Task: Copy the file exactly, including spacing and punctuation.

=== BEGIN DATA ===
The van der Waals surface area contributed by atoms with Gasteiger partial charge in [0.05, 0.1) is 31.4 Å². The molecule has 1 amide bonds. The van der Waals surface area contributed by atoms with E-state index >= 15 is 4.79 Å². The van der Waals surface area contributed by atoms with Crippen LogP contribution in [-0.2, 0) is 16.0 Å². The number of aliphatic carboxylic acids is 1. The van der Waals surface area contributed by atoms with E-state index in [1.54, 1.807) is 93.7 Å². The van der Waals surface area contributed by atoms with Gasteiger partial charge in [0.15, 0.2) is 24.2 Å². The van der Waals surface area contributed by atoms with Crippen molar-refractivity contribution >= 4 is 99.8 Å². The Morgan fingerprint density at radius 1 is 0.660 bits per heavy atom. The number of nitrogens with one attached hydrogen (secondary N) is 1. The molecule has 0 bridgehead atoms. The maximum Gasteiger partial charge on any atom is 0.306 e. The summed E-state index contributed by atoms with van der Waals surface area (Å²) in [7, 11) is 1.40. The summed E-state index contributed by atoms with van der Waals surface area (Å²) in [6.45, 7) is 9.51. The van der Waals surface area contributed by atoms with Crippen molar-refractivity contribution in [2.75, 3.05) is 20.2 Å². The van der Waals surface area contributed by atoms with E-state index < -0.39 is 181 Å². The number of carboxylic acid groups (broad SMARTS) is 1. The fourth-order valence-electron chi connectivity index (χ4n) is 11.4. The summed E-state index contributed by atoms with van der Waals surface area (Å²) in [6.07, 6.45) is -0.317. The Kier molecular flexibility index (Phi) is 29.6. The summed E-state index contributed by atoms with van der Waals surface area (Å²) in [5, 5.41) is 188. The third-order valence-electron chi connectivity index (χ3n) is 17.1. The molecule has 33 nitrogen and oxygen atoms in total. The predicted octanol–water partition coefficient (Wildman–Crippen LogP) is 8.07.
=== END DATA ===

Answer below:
The van der Waals surface area contributed by atoms with Gasteiger partial charge in [0.05, 0.1) is 31.4 Å². The molecule has 1 amide bonds. The van der Waals surface area contributed by atoms with E-state index >= 15 is 4.79 Å². The van der Waals surface area contributed by atoms with Crippen LogP contribution in [-0.2, 0) is 16.0 Å². The number of aliphatic carboxylic acids is 1. The van der Waals surface area contributed by atoms with E-state index in [1.54, 1.807) is 93.7 Å². The van der Waals surface area contributed by atoms with Gasteiger partial charge in [0.15, 0.2) is 24.2 Å². The van der Waals surface area contributed by atoms with Crippen molar-refractivity contribution >= 4 is 99.8 Å². The Morgan fingerprint density at radius 1 is 0.660 bits per heavy atom. The number of nitrogens with one attached hydrogen (secondary N) is 1. The molecule has 0 bridgehead atoms. The maximum Gasteiger partial charge on any atom is 0.306 e. The summed E-state index contributed by atoms with van der Waals surface area (Å²) in [7, 11) is 1.40. The summed E-state index contributed by atoms with van der Waals surface area (Å²) in [6.45, 7) is 9.51. The van der Waals surface area contributed by atoms with Crippen molar-refractivity contribution in [2.75, 3.05) is 20.2 Å². The van der Waals surface area contributed by atoms with E-state index < -0.39 is 181 Å². The number of carboxylic acid groups (broad SMARTS) is 1. The fourth-order valence-electron chi connectivity index (χ4n) is 11.4. The summed E-state index contributed by atoms with van der Waals surface area (Å²) in [6.07, 6.45) is -0.317. The Kier molecular flexibility index (Phi) is 29.6. The summed E-state index contributed by atoms with van der Waals surface area (Å²) in [5, 5.41) is 188. The third-order valence-electron chi connectivity index (χ3n) is 17.1. The molecule has 33 nitrogen and oxygen atoms in total. The predicted octanol–water partition coefficient (Wildman–Crippen LogP) is 8.07.